I sincerely hope that our local farmers and ranchers will continue to sell in these market settings during the winter. They can only do so if the demand is there, so happy winter market shopping to you!

Sunday, November 14, 2010

Eating Pumpkins

Whenever I look at the pumpkins stored in my pantry, I laugh. I get the chuckles because Barbara Kingsolver in her book Animal, Vegetable, Miracle states so eloquently our relationship with our food, specifically pumpkins, when she says,
"Every single recipe started with the same ingredient, '1 can (15 oz) pumpkin.' I could see the shopping lists now:
1 can pumpkin (for curry soup)
1 of those big orangey things (for doorstep).
She laments that we are perfectly capable of hollowing out and carving faces into this huge vegetable, but that we can't seem to just cut the thing up and eat it.

Admittedly, I only discovered the wonders of pumpkins (and other winter squashes) once I moved here 5 years ago and started using a CSA. I had grown up in a household where fabulous meals were cooked from scratch, but we still only used canned pumpkin (and pretty much just for pumpkin pie). This left me clueless. Once I started receiving pumpkins along with a variety of other mystery giants in my CSA box, I found myself doing a lot of internet research, and I discovered an amazing world of atrociously vitamin-rich and versatile tastiness. I also learned that I find it easier to cut open a winter squash using a sturdy paring knife rather than a big French chef and that all winter squashes have edible seeds. If those seeds make it off of the baking sheet because they have survived snacking, they go great into any dish where you might use nuts or sunflower seeds.

Here are links to a couple of my favorite pumpkin recipes:
Three Sisters Stew
This vegetarian stew can be a completely local dish if you don't use the cumin and black pepper. Either way it's delicious. I made this last year as an appetizer soup for Thanksgiving dinner.

Spicy Enchiladas with Pumpkin Sauce
You can do so much with this dish. It can be made ahead of time to fit your schedule. It is delicious with chicken, pork, beans, or turkey. I've used leftover holiday turkey as the filler many times now. This can also be 100% local if you make your own tortillas.

Pork with Mashed Pumpkin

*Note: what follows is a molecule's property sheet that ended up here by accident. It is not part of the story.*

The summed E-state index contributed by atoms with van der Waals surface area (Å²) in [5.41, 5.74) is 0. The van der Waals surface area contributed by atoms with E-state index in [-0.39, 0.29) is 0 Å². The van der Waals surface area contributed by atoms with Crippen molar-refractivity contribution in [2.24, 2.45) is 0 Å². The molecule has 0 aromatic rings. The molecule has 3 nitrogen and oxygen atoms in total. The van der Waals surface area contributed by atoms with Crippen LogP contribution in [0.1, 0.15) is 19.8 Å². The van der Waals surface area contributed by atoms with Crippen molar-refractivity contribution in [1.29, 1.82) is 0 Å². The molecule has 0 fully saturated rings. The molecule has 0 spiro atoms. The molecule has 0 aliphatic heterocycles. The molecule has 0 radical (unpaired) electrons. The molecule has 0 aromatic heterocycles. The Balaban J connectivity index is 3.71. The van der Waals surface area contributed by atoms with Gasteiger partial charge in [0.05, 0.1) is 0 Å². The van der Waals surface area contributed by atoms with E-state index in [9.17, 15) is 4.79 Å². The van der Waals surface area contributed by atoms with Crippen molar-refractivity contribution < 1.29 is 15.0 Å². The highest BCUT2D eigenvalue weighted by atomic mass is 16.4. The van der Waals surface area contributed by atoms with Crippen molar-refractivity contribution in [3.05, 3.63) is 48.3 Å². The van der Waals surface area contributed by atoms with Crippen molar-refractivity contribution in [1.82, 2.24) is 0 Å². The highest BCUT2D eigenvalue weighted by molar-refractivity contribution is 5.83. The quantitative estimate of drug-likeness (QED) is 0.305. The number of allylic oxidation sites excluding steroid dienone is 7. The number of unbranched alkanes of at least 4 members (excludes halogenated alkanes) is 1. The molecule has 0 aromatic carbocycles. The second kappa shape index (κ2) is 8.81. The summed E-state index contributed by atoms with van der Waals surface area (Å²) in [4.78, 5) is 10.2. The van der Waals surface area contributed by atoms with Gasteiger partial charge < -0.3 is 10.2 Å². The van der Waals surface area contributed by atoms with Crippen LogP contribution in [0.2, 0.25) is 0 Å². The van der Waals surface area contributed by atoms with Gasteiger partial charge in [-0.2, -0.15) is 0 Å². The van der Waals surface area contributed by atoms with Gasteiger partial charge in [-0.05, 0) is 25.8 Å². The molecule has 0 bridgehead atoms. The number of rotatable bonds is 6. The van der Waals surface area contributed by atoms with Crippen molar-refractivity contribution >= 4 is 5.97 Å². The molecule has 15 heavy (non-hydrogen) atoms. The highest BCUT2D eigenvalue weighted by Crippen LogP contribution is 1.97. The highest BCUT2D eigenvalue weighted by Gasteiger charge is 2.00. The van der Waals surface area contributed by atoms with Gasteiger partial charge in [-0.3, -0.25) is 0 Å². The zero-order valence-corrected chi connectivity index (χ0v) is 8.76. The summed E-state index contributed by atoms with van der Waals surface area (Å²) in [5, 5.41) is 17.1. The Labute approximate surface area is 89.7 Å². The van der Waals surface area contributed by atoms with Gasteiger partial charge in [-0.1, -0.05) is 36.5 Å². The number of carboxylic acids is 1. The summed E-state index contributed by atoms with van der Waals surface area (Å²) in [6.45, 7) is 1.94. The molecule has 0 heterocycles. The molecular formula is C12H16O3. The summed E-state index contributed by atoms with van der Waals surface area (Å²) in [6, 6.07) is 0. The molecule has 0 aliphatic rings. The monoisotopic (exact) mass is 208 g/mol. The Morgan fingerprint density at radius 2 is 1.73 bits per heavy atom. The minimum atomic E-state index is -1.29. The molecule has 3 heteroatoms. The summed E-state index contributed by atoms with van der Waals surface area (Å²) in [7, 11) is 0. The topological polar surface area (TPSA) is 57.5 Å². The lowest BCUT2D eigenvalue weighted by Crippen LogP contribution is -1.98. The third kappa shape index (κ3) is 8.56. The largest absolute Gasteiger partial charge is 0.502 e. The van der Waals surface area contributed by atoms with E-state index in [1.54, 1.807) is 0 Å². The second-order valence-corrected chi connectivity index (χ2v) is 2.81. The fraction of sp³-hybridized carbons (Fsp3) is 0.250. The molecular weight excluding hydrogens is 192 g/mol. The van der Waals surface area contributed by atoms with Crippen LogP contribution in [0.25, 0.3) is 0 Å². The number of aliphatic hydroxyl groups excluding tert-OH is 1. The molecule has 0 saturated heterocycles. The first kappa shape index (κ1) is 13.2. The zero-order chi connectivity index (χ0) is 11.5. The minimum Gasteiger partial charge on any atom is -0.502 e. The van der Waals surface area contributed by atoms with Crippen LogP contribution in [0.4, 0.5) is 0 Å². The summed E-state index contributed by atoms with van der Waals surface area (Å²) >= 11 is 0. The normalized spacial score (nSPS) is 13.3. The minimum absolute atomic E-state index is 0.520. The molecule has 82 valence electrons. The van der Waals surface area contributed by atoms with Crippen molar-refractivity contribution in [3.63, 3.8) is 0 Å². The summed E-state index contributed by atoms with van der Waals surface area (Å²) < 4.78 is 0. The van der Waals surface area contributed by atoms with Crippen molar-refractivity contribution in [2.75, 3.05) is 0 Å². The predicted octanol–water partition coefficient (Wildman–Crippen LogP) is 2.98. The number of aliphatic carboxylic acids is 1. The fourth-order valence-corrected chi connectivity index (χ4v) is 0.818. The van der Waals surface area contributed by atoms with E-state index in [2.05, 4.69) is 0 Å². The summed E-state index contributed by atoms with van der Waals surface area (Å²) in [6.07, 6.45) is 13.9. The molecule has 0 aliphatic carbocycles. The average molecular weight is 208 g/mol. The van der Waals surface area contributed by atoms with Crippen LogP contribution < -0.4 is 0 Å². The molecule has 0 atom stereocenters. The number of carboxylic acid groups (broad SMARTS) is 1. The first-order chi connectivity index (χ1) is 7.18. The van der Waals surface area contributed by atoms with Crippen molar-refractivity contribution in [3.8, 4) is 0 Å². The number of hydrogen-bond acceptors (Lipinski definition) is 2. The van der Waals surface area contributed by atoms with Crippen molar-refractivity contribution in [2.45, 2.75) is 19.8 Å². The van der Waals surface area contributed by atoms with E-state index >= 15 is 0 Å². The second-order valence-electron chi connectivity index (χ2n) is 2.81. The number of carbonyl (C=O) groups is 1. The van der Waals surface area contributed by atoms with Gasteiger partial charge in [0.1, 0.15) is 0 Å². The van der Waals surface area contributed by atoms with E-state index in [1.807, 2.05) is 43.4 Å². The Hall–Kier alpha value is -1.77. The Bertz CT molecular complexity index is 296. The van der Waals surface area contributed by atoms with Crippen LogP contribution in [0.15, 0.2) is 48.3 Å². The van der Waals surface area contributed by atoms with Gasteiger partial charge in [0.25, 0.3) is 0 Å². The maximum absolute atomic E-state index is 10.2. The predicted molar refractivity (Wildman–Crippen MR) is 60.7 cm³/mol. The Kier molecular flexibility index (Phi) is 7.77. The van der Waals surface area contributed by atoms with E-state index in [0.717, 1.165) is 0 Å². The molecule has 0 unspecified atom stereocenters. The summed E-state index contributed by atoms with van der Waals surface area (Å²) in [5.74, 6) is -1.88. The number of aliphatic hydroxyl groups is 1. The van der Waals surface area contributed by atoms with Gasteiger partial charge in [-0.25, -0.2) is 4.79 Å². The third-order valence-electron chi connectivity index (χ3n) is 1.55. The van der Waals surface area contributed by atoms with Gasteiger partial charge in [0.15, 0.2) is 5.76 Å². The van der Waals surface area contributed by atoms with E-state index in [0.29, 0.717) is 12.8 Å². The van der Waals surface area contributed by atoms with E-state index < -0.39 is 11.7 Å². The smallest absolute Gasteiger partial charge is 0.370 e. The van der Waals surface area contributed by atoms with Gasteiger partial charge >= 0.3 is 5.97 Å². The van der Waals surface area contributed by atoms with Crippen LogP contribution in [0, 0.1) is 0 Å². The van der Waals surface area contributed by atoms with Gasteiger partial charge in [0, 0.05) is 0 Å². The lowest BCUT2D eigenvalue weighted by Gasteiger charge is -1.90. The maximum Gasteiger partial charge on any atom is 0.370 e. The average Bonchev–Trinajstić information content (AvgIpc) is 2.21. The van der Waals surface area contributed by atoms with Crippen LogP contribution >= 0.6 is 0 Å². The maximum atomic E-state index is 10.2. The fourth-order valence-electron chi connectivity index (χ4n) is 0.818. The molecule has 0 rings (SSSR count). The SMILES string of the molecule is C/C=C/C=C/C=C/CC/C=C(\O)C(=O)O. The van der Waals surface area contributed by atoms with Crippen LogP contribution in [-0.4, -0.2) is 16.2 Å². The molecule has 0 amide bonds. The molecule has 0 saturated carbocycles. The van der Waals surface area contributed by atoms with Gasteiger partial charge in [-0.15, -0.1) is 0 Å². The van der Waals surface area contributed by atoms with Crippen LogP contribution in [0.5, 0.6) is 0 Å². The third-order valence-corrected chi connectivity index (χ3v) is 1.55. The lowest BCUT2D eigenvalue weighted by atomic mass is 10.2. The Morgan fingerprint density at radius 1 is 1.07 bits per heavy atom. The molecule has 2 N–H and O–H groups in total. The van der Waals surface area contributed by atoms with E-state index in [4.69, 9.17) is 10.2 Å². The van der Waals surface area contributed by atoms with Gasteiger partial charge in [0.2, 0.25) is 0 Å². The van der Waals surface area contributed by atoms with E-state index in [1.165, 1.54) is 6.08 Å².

This dish is fabulous, but it is also more time-consuming that the others listed above. Since it takes so much time, I typically double it so I can freeze some and have it ready-made after a great day of skiing or snowshoeing. Again, this is an almost completely local dish unless you count the cumin, coriander, and vinegar.

Wednesday, November 10, 2010

Feeding the Baby

When I first gave birth to my little one, folks would often have a great time pointing out that my baby had the most local diet of all. Since I was breastfeeding, this was quite true and keeping my baby on a local diet didn't take too much thought or preparation. Now that he is almost 8 months old, he is eating more and more solid food (meaning not just milk).

Before I gave birth, I vowed that I would provide my baby with the healthiest food I could provide--organically grown and as fresh as possible. I splurged on this special little baby food processor and started making plans. The grocery store aisles provide plenty of inspiration as I peruse the labels on food jars appropriate to his age and gather ideas. Unwittingly, these baby food companies have suggested all of the following local delicacies to me: winter squash, apples, pears, peaches, green beans, carrots, and potatoes. Seasonal produce provides more inspiration and far more variety in his diet as I can feed him kale, parsnips, beets, and turnips as well. As he continues to grow I'll be able to add in chicken, turkey, pasta, yogurt, cheese, and cottage cheese--all local!

Does it take extra time? Of course! Most local eating does. However, it's really not too bad. While the little man plays with his sippy cup in his highchair, I cut up the produce of choice and set it to steam if necessary.

Once it's finished steaming, I dump the contents and the steam water out into the blender and mush it up. After that some food goes into a container to be eaten that day (or immediately) or I put it into ice cube trays.

Later the cubes are tossed into Ziplocs and labeled. Defrosting is easy in either the steamer or the microwave.